When the police searched the car, they found $400 worth of hardware in the trunk, which had been taken from another store in Gloucester, Massachusetts, and another $400 worth of sawblades, wrapped in a hardware flyer, under the front seat. Swain was surprised to see the merchandise there. The police implied that she was an accomplice to Milbury's theft; she kept saying that she did not know anything about it. Milbury also told the police that Swain was innocent.

Neither of the officers ever asked her about the marijuana on the ground. Swain did not see anyone pick up the marijuana and did not know if anyone had seen her drop it.

After about thirty minutes at the scene, Swain and Milbury were transported in a police cruiser to the North Reading Police Station. When she got to the station, her handcuffs were removed. Swain was seated at a booking desk, and an officer had her sign a rights card. Matron Laura Spinney, the chief of police's secretary, was called to the booking desk because a female was under arrest.

While in the booking area, Swain asked to go to the bathroom. Matron Spinney escorted her to a bathroom, but did not come in with her. Swain was allowed to close the door almost all of the way, leaving it open just a little. Spinney stood outside the door to the room, where she could hear Swain using the facilities, but could not see Swain.

Swain then returned to the booking area, and was told that she could make a phone call. She was shown to a small office, and a police officer stood outside. She called her attorney and spoke with him for five to ten minutes.

While Swain was seated in the booking area, her pocketbook was searched by Spinney. Spinney found cigarette rolling papers in the pocketbook. No one discussed these papers with Swain. At that point, one of the officers advised Swain that marijuana had been found at the scene and that she was going to be charged in connection with it. Swain denied that it was her marijuana.

Swain was then fingerprinted and photographed. Officer Ed Hayes, the prosecuting officer and detective department supervisor, ordered Matron Spinney to take Swain to a cell. Spinney pat frisked Swain before taking her to the cell and found nothing on her. Swain was left alone in the cell for about twenty minutes. According to Swain, Sergeant Hayes then came to her cell and attempted to question her about Milbury's criminal activities. Hayes yelled at Swain, telling her that she was lying, and that she should tell him what was going on. Swain, who was crying hysterically, kept repeating that she honestly knew nothing. According to Swain, Hayes' questioning lasted approximately fifteen minutes and then he "walked out in a huff."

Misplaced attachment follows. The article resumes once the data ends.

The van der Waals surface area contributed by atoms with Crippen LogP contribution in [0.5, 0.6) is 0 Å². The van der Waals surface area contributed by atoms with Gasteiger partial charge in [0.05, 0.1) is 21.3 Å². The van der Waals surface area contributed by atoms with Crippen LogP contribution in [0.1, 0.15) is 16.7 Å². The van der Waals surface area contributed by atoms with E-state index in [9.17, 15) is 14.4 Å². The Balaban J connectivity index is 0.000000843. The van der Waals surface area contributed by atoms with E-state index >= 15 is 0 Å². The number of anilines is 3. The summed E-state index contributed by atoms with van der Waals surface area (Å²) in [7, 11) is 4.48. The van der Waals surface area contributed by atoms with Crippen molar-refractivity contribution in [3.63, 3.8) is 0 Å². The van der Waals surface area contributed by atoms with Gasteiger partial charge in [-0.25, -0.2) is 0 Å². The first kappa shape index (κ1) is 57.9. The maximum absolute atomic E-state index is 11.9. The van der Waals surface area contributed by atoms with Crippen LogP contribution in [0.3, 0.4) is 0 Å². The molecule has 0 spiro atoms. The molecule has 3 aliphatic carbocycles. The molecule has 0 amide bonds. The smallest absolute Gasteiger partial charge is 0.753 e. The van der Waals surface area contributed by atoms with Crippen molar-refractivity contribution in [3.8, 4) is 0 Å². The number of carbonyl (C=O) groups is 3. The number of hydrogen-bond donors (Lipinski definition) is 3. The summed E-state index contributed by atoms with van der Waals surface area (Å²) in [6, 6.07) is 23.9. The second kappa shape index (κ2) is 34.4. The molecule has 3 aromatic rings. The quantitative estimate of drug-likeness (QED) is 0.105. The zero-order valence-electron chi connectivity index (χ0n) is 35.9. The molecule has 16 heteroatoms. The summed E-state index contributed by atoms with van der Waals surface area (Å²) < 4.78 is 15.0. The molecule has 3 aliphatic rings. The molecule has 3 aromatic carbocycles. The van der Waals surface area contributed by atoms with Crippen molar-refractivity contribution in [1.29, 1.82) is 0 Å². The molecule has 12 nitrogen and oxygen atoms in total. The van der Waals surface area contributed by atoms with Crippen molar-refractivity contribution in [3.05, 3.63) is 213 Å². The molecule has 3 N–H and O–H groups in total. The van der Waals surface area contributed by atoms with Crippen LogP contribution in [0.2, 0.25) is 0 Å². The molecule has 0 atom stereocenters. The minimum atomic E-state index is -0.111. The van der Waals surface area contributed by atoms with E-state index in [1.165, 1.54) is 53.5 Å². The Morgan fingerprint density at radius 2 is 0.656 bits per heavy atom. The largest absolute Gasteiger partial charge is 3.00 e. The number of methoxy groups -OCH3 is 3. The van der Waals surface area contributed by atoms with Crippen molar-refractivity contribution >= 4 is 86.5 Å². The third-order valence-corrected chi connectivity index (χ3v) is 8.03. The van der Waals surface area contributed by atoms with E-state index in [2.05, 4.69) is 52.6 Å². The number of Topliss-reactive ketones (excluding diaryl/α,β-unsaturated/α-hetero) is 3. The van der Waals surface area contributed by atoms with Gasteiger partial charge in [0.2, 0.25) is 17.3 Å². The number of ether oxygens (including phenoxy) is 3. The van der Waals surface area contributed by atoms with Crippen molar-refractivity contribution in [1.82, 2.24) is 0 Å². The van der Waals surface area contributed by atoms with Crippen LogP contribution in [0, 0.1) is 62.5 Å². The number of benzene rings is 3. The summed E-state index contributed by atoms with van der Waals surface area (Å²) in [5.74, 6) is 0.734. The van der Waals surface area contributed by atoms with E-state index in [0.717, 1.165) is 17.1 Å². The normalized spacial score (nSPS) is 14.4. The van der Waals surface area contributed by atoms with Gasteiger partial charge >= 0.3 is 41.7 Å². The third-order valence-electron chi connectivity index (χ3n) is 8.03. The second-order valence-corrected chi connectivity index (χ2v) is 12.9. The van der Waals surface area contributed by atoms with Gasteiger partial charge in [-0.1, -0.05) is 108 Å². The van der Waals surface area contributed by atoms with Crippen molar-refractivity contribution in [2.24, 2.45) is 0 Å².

Hayes states that he only stayed with Swain in the cell area for approximately one minute. He has no recollection of what he

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discussed with Swain, but asserts that it would be normal procedure for him to talk to detainees to advise them about their arraignments. He does not recall interrogating Swain about Milbury's activities, but cannot state that he did not do so. Milbury, who was located in another cell where he could hear but not see Swain, stated that he heard Hayes talking to her and also heard Swain crying and saying that she was innocent.

About five to ten minutes after Hayes' departure, Spinney returned and apologetically informed Swain that Hayes had ordered her to strip search Swain. It is Hayes' testimony that he believes he would have ordered such a search prior to speaking with Swain. Spinney does not know whether the search was ordered before or after Hayes spoke with Swain, but knows that Hayes did not order a strip search when he originally told Spinney to take Swain to the cell. Spinney states, however, that the order to strip search came almost immediately after she brought Swain to the cell, and not a significant amount of time later.

Swain could not understand why she was being searched and began crying again. Spinney then ordered Swain to remove all of her clothing except for her bra. Spinney shook out each item as Swain took it off. Spinney then made Swain bend over and spread her buttocks. Swain was very upset and shaking uncontrollably the entire time. Swain was then told she could get dressed. Spinney found nothing during her search. The entire procedure lasted fifteen minutes. Hayes had not told Spinney what to look for, but Spinney knew that marijuana had been found at the scene, and assumed that she was looking for drugs.

Swain asserts that, before she was asked to strip, Spinney assured Swain that the video camera in the cell area was already off. Swain did not see her turn the camera off. Chief of Police Henry Purnell testified, however, that the station cameras, including the one in the female cell, are constantly left on. Videotapes are sometimes made from these cameras, but the Department has no policies or procedures concerning the making, storage, or retention of these tapes. Matrons are instructed to turn the cell camera off, by pressing a button, when conducting a search. Spinney states that she turned the camera off with a wall switch before searching Swain, but does not recall telling Swain that the camera was off or making any comments about the camera at all.